|Mitsubishi Regional Jet
|First MRJ prototype at Nagoya Airport|
|Role||Twin-engine Regional jet|
|Manufacturer||Mitsubishi Heavy Industries|
|Designer||Mitsubishi Aircraft Corporation|
|First flight||11 November 2015|
|Number built||4 MRJ90 test aircraft|
|Program cost||US$1.5 billion (180 billion yen)|
The Mitsubishi Regional Jet (Japanese: 三菱リージョナルジェット), or MRJ for short, is a twin-engine regional jet aircraft seating 70–90 passengers manufactured by Mitsubishi Aircraft Corporation, a partnership between majority owner Mitsubishi Heavy Industries and Toyota Motor Corporation with design assistance from Toyota affiliate Fuji Heavy Industries, already a manufacturer of aircraft. It will be the first airliner designed and produced in Japan since the NAMC YS-11 of the 1960s, which was produced at a loss. Its first flight was in November 2015, with deliveries scheduled for 2018.
A cabin mockup and a scale model were presented at the 47th Paris Air Show in June 2007. Production was planned to begin in 2012. All Nippon Airways was the first customer, with an order for 15 MRJ 90s and an option for 10 more.
In March 2008, and again in October 2008, Sankei Shimbun and Fuji Sankei Business I reported that the government of Japan would buy ten MRJs to serve as short-haul and small-field VIP transports, supplementing the existing Japanese Air Force One Boeing 747 aircraft.[unreliable source?][unreliable source?] The government was still considering this option as of July 2013, with MRJs possibly supplementing new Boeing 777 long-haul VIP transports, according to the Nihon Keizai Shimbun.
The aircraft was initially expected to be the first regional jet aircraft to adopt carbon-fiber-reinforced polymer composite materials for its airframe on a significant scale. However, in a design turn-around in September 2009, Mitsubishi announced that it would use aluminium for its wingbox instead of composite material. Carbon composite parts will now make up only 10-15% of the aircraft, primarily around the tail section. The cabin height was increased by 3.8 cm (1 1⁄2 in) to 204 cm (80 1⁄2 in) and the fuselage height increased to 296 cm (116 1⁄2 in). This gave the MRJ a rounder cabin, which is wider and higher than competing aircraft manufactured by Bombardier and Embraer. MHI employs new production methods such as integral wing stringers, unusually tight tolerances, shot peening of curved surfaces, and A-Vartm. These methods are intended to increase quality and thus reduce expensive fault correction to keep price competitive. In 2008, Mitsubishi estimated that 300-400 MRJs would be necessary to recover the $1.9-billion programme cost.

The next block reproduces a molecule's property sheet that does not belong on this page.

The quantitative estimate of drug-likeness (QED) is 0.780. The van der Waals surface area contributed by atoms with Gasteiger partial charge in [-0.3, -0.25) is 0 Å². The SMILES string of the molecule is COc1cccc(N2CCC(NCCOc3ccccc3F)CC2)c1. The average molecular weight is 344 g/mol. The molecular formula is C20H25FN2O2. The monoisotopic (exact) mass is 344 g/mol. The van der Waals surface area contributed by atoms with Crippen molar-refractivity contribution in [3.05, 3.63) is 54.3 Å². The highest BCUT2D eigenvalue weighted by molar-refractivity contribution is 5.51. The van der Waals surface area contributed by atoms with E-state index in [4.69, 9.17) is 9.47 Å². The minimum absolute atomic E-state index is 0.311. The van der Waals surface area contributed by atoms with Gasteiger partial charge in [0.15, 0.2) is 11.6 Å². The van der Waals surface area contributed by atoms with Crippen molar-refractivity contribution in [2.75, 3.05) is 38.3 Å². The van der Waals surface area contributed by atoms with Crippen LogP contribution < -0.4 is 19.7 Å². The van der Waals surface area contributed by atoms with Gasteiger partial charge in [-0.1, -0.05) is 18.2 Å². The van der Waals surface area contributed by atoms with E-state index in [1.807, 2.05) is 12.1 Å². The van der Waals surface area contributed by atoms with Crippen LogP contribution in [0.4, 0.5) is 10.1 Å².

On 15 September 2010, the Mitsubishi Aircraft Corporation announced that it had entered the production drawing phase and was proceeding with the manufacturing process. Assembly of the first aircraft began in April 2011 with construction of the emergency escape for the cockpit.
A new production facility for the aircraft will be built at Komaki Airport in Nagoya, Japan, on land purchased from the government at a total cost of 60 billion yen. Production at this plant is expected to commence in fiscal year 2016, with the new plant producing 10 aircraft per month and employing 2,000 workers. Mitsubishi announced in June 2013 that it would establish a quality control facility in Illinois for the sourcing of MRJ components from the United States.
The first flight, scheduled after the design was finalized, was to take place in the second quarter of 2012, but was delayed to 2013, and then further delayed to spring 2014 due to delays in the procurement of engines. Likewise the first delivery was planned to take place in the first quarter of 2014, but was delayed to mid to late 2016.